Indeed, the aftermath of the tsunami hangs over discussions about aid in Haiti. Saundra Schimmelpfennig, who co-founded the Disaster Tracking Recovery Assistance Center to help coordinate aid in Thailand, saw some of the unintended consequences of large-scale generosity up close. Since orphanages provide great photo-ops for donors, agencies built more than were needed, she says, wasting money that might have gone to reuniting children with relatives. Cash disbursements, especially irregular ones, created dependency—some people feared going work, lest they miss a handout. At times, she says, aid fostered “the destruction of trust or a sense of community, because some people will take advantage of the lack of coordination, some people will get far more than other people. Where people once trusted their village headman or school principal, that trust is broken down.”
But as Schimmelpfennig acknowledges, this is far from the whole picture. Despite the waste, messiness, and mistakes—which may be inevitable in such a huge, complicated undertaking—the post-tsunami rebuilding effort has had some remarkable successes. In late December, Time ran a piece about the astonishing turnaround in Indonesia’s Aceh province, where more than 150,000 people died. “A return to Aceh today is a heartening experience. Billions of dollars in reconstruction funds have poured into the province, and it shows,” Time reported. “[The city of] Banda Aceh, where the tsunami killed 60,000 people— a fifth of the population— is now bustling and prosperous.” Unlike Indonesia, Haiti doesn’t have a functioning government, so such a quick turnaround is unlikely. But that’s also why its need is so great. Even if there’s enough money right now for immediate rescue operations and emergency food supplies—and that remains an open question—there’s not nearly enough for long-term reconstruction. Fixing the damages caused by the earthquake is only the beginning.
The city of Port-au-Prince needs to be rebuilt, along with the country’s main port. Schools and hospitals have to be erected, and funding provided for their operation. Long-term medical consequences must be dealt with in a country that was already beset by public health crises—it’s estimated, for example, that 37,000 pregnant women are among the quake survivors. They and their babies are at extra-heightened risk.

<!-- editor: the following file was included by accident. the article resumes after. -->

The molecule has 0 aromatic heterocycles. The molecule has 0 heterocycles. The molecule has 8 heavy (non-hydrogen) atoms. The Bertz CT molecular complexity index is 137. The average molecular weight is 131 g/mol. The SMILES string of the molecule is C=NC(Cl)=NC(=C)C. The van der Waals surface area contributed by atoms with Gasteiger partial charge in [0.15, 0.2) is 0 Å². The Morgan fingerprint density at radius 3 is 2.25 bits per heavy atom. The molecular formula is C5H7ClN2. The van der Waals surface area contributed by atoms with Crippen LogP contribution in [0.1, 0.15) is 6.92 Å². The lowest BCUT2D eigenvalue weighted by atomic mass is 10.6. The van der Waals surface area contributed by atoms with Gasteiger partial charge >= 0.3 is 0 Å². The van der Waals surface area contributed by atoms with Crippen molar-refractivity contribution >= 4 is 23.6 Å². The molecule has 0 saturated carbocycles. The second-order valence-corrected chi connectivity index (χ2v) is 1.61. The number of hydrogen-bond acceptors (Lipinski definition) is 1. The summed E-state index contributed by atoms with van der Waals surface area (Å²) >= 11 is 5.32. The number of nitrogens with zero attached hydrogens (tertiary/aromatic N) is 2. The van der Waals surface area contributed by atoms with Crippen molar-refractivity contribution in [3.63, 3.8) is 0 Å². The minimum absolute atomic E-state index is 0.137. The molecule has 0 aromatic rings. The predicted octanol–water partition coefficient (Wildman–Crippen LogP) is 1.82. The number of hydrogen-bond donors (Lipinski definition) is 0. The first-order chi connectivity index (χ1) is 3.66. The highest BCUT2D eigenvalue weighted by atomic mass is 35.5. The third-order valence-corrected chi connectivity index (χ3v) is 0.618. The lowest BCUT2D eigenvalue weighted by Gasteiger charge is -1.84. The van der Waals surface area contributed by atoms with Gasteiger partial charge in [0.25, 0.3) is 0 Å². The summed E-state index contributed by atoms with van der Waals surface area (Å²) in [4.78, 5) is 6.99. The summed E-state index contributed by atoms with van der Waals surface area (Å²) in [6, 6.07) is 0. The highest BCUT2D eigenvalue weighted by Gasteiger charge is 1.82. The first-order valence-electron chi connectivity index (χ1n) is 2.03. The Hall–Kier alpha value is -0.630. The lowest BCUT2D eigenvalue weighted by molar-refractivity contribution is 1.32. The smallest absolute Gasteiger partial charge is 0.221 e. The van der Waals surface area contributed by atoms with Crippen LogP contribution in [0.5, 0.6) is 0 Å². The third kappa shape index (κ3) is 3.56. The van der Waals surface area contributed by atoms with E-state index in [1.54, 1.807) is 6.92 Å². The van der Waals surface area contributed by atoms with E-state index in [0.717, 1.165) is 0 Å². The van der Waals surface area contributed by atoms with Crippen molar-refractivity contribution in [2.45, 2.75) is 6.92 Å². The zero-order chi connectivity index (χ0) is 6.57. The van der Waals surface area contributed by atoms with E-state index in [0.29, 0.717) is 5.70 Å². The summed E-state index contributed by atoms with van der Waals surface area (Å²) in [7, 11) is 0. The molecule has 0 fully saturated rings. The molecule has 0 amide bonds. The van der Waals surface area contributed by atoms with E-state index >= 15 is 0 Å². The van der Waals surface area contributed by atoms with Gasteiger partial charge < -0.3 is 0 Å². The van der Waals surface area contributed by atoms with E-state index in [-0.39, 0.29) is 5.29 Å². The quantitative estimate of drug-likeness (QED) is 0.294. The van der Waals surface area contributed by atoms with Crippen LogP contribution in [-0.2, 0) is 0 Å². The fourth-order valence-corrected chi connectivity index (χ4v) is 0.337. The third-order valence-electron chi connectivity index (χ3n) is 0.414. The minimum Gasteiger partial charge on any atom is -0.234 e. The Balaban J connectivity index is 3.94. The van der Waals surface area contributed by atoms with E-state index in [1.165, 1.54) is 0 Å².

In other words, it’s way too early to start worrying about too much money—those working on the ground remain worried about having too little. “It’s still critical to raise more funds for the short term and if possible for the long term,” says Donna Barry, advocacy and policy director for Partners in Health, perhaps the most admired NGO working in Haiti. “There’s a long way to go. There’s a really long way to go. There’s a huge resource need.” (Full disclosure: My husband, working pro-bono, recently helped design a new fundraising Web site for Partners in Health.)
Without a doubt, money will be wasted. There will be stories about fraud, turf wars, and perverse incentives. There might be too much money allocated for feel-good projects like orphanages and not enough for things like infrastructure and sewage. Much of the $100 million Obama has promised will end up back in the United States, paid to American consultants and contractors. If Haitians aren’t involved in planning for the rebuilding, outside organizations may waste money on building projects that defy the realities of Haitian life. But these aren’t reasons not to give. They’re reasons to give smarter, to organizations that are deeply rooted in Haiti, and will still be working there when the world turns its gaze somewhere else.
“I personally, if I were to give, I would be giving to the smaller organizations,” like Partners in Health and the Appropriate Infrastructure Development Group, says Laura Sampath, manager of the International Development Initiative at MIT. “Those two have many, many years of experience on the ground in Haiti. They have loads and loads of staff that are Haitian. They know where the needs are.” Those needs remain enormous. Americans should keep acting on their idealism, and their guilt.
Michelle Goldberg is the author of The Means of Reproduction: Sex, Power and the Future of the World and Kingdom Coming: The Rise of Christian Nationalism. She is a senior correspondent for The American Prospect, and her work has appeared in The New Republic, The Nation, the Los Angeles Times, Glamour, and many other publications.